Other advocates argue that State Department critics' attacks boil down to political differences that will have no bearing on how Isaacs will carry out the IOM's mission.

Former representatives Frank Wolf (R., Va.) and Tony Hall (D., Ohio), two human rights champions who have spent decades working on international humanitarian causes, also praised Isaacs's decades of work providing much-needed relief and aid to Muslim-majority populations and war-torn regions throughout the Middle East and Africa.

"I can speak from personal experience that Ken Isaacs is a dedicated humanitarian leader, serving the most vulnerable throughout the world regardless of their religious or ethnic identity," said Wolf, who now serves as a senior fellow at the 21st Century Wilberforce Initiative, which advocates for religious freedom and human rights around the world.

"When others are fleeing, he is running to the frontlines to aid those who are suffering, and he deserves our support as the nominee for IOM," Wolf said.

Wolf highlighted Issacs's work on the Ebola epidemic and his efforts to work with the Iraqi Ministry of Health and the World Health Organization in 2016 to establish a hospital east of Mosul that has provided trauma and surgical care to more than 4,000 victims of violence.

Even though Samaritan's Purse is a Christian organization, all those treated at that hospital are from a Muslim faith background, even fighters for the Islamic State, said Wolf, who visited the hospital last year.

"Although much of Mosul had technically been liberated from ISIS a month earlier, when I was there in August the staff was still treating victims, including children, who had been wounded by IEDs," Wolf recalled.

"I cannot imagine the countless number of lives that would have been lost had it not been for Ken, the Samaritan's Purse personnel, and the doctors and nurses who came to the aid of those in need," Frank said.

Hall, who has been nominated for the Nobel Peace Prize three times for his work to reduce worldwide hunger and protect human rights, said Isaacs has a "tremendous record" and that he strongly supports his nomination.

"Nothing changes your life like witnessing a child die of starvation," Hall said in a statement. "Serving as a member of Congress and then as ambassador to the World Food Program in Rome, I have seen the devastating impacts of famine, war, and natural disasters. I have also seen humanitarians rush to the frontlines to make a difference. Ken Isaacs is one of those humanitarians."

"I strongly support Ken Isaacs nomination to lead the International Office of Migration, and I look forward to seeing the good he will bring to the world," Hall said.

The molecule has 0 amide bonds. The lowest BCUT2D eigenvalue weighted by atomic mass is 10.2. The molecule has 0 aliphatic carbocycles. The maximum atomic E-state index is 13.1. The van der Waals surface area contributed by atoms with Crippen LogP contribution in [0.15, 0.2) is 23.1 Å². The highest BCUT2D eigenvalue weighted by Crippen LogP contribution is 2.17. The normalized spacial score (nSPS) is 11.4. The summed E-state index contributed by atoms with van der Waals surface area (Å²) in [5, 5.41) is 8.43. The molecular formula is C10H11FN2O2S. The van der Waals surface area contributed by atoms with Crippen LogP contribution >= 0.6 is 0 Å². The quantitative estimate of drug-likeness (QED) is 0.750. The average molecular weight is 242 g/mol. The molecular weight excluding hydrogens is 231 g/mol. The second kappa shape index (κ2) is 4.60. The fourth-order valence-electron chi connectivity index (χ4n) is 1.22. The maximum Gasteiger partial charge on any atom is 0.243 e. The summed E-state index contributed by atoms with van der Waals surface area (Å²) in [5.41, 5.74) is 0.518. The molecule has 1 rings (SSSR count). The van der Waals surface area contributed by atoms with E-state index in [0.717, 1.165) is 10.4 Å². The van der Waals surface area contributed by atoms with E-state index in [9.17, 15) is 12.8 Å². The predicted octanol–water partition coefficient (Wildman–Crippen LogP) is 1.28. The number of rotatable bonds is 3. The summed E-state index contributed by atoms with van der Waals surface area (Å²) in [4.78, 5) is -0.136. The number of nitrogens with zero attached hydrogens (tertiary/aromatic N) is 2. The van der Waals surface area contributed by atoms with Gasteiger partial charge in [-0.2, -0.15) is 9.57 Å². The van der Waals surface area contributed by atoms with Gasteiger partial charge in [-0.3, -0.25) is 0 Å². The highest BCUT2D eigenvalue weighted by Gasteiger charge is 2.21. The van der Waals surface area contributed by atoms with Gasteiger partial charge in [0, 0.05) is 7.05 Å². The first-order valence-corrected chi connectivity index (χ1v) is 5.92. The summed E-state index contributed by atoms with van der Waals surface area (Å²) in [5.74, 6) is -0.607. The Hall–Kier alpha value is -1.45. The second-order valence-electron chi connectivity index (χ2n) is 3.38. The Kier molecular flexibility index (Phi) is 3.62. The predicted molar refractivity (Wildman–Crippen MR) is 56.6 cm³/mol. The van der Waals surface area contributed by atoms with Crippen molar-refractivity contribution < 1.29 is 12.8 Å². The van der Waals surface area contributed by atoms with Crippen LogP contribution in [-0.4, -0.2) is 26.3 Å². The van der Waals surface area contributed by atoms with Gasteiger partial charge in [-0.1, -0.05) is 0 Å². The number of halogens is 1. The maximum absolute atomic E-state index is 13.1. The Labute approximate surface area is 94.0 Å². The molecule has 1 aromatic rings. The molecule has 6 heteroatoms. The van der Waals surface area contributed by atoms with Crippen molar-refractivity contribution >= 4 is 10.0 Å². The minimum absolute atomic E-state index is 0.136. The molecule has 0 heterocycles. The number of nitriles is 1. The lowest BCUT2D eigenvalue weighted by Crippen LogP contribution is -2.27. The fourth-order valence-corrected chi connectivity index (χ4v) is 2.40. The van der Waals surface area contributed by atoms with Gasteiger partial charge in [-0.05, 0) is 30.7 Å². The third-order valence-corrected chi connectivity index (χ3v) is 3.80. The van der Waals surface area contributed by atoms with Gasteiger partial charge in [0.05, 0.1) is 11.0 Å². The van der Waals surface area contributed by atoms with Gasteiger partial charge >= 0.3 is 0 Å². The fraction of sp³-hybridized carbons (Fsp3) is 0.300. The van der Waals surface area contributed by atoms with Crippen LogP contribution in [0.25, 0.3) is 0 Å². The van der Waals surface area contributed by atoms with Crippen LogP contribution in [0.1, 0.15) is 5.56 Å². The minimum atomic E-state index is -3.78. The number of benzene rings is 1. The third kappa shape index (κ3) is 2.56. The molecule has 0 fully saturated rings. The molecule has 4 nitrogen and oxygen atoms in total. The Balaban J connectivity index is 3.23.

Isaacs's backers also worry attacks from the left could begin a process of sidelining other Christian relief groups from international forums.

Rep. Robert Pittenger (R., N.C.), who has traveled with Samaritan Purse President Franklin Graham and Isaacs on numerous humanitarian and outreach missions since the 1980s, called Isaacs the "perfect choice" to the lead the IOM and blamed "political correctness" and "Washington parlor games" for the attacks on his reputation.

Isaacs has dedicated his life to serving "the least, the forgotten and the unwanted," he said.

"He has served survivors of the Rwandan genocide, assisted Syrian refugees, and led efforts in dozens of countries, including Liberia, Somalia, Bosnia, Afghanistan and Iraq," Pittenger said.

"In the 20 years I’ve known Kenny, he has always prioritized the needs of refugees and disaster victims. This is his mission in life. President Trump made a great choice," Pittenger said.

Other humanitarian relief organizations also heaped praise on Isaacs for what they described as faith-blind relief efforts.

Dr. Tom Catena, the medical director of Mother of Mercy Hospital, a Catholic relief organization in the Nuba Mountains of Sudan, argued that Isaacs "will do anything or go anywhere to help people in distress."

"I live in a very remote part of the world inhabited exclusively by Africans and a Muslim majority," Catena said. "Ken and his team have been the only ones to provide any degree of humanitarian food aid to this beleaguered population—and he's not doing it solely from a perch in New York or Geneva—but comes here on the ground to see for himself."

Caroline Cox, a member of the British House of Lords and the CEO of Humanitarian Aid Relief Trust, testified to Isaacs commitment to provide humanitarian aid "to all in need."

"I have frequently written to commend the professionalism of Samaritan Purse's staff in their commitment to provide unconditional help regardless of religion, race, tribe, color or any other potential criteria for discrimination," she said. "I have the highest regard for Ken and the work of Samaritan's Purse."